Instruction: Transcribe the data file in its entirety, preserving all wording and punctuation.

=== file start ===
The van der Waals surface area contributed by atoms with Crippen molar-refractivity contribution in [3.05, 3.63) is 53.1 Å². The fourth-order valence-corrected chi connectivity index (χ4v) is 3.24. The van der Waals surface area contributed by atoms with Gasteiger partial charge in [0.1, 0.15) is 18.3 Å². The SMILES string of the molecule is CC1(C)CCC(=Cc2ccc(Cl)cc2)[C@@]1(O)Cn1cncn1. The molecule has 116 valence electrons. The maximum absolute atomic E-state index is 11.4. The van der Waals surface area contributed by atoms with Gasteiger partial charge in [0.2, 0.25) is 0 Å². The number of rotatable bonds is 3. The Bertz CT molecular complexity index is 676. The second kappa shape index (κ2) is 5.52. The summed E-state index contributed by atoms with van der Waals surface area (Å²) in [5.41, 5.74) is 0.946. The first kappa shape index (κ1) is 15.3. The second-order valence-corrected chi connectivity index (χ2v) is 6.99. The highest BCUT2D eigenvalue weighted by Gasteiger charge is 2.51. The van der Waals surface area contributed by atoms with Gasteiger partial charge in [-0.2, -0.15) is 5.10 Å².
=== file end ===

The van der Waals surface area contributed by atoms with Crippen molar-refractivity contribution in [3.05, 3.63) is 53.1 Å². The fourth-order valence-corrected chi connectivity index (χ4v) is 3.24. The van der Waals surface area contributed by atoms with Gasteiger partial charge in [0.1, 0.15) is 18.3 Å². The SMILES string of the molecule is CC1(C)CCC(=Cc2ccc(Cl)cc2)[C@@]1(O)Cn1cncn1. The molecule has 116 valence electrons. The maximum absolute atomic E-state index is 11.4. The van der Waals surface area contributed by atoms with Gasteiger partial charge in [0.2, 0.25) is 0 Å². The number of rotatable bonds is 3. The Bertz CT molecular complexity index is 676. The second kappa shape index (κ2) is 5.52. The summed E-state index contributed by atoms with van der Waals surface area (Å²) in [5.41, 5.74) is 0.946. The first kappa shape index (κ1) is 15.3. The second-order valence-corrected chi connectivity index (χ2v) is 6.99. The highest BCUT2D eigenvalue weighted by Gasteiger charge is 2.51. The van der Waals surface area contributed by atoms with Gasteiger partial charge in [-0.2, -0.15) is 5.10 Å².